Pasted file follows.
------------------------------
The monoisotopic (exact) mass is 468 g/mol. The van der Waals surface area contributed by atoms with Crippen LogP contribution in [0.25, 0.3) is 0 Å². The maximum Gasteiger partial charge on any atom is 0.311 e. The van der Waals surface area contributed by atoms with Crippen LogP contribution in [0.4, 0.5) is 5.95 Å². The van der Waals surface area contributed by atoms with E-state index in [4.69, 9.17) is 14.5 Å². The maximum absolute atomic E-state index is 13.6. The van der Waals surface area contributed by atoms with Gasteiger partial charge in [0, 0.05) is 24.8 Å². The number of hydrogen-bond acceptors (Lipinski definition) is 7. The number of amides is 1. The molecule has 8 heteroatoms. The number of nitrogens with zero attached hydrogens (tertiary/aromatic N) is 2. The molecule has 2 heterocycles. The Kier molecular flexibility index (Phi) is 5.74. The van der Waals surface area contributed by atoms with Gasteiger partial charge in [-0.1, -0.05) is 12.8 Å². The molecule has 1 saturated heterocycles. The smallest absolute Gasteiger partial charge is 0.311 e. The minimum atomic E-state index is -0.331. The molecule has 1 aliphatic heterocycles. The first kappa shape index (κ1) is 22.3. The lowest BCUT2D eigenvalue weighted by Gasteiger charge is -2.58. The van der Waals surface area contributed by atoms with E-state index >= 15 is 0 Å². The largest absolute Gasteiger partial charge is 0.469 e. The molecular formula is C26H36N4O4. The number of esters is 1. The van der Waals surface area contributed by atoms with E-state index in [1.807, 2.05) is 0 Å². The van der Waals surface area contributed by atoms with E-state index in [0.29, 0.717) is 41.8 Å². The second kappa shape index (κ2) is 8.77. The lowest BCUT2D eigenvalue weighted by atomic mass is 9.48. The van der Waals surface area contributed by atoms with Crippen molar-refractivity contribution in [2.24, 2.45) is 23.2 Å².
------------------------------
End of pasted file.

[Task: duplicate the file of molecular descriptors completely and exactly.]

The monoisotopic (exact) mass is 468 g/mol. The van der Waals surface area contributed by atoms with Crippen LogP contribution in [0.25, 0.3) is 0 Å². The maximum Gasteiger partial charge on any atom is 0.311 e. The van der Waals surface area contributed by atoms with Crippen LogP contribution in [0.4, 0.5) is 5.95 Å². The van der Waals surface area contributed by atoms with E-state index in [4.69, 9.17) is 14.5 Å². The maximum absolute atomic E-state index is 13.6. The van der Waals surface area contributed by atoms with Gasteiger partial charge in [0, 0.05) is 24.8 Å². The number of hydrogen-bond acceptors (Lipinski definition) is 7. The number of amides is 1. The molecule has 8 heteroatoms. The number of nitrogens with zero attached hydrogens (tertiary/aromatic N) is 2. The molecule has 2 heterocycles. The Kier molecular flexibility index (Phi) is 5.74. The van der Waals surface area contributed by atoms with Gasteiger partial charge in [-0.1, -0.05) is 12.8 Å². The molecule has 1 saturated heterocycles. The smallest absolute Gasteiger partial charge is 0.311 e. The minimum atomic E-state index is -0.331. The molecule has 1 aliphatic heterocycles. The first kappa shape index (κ1) is 22.3. The lowest BCUT2D eigenvalue weighted by Gasteiger charge is -2.58. The van der Waals surface area contributed by atoms with E-state index >= 15 is 0 Å². The largest absolute Gasteiger partial charge is 0.469 e. The molecular formula is C26H36N4O4. The number of esters is 1. The van der Waals surface area contributed by atoms with E-state index in [1.807, 2.05) is 0 Å². The van der Waals surface area contributed by atoms with E-state index in [0.29, 0.717) is 41.8 Å². The second kappa shape index (κ2) is 8.77. The lowest BCUT2D eigenvalue weighted by atomic mass is 9.48. The van der Waals surface area contributed by atoms with Crippen molar-refractivity contribution in [2.24, 2.45) is 23.2 Å².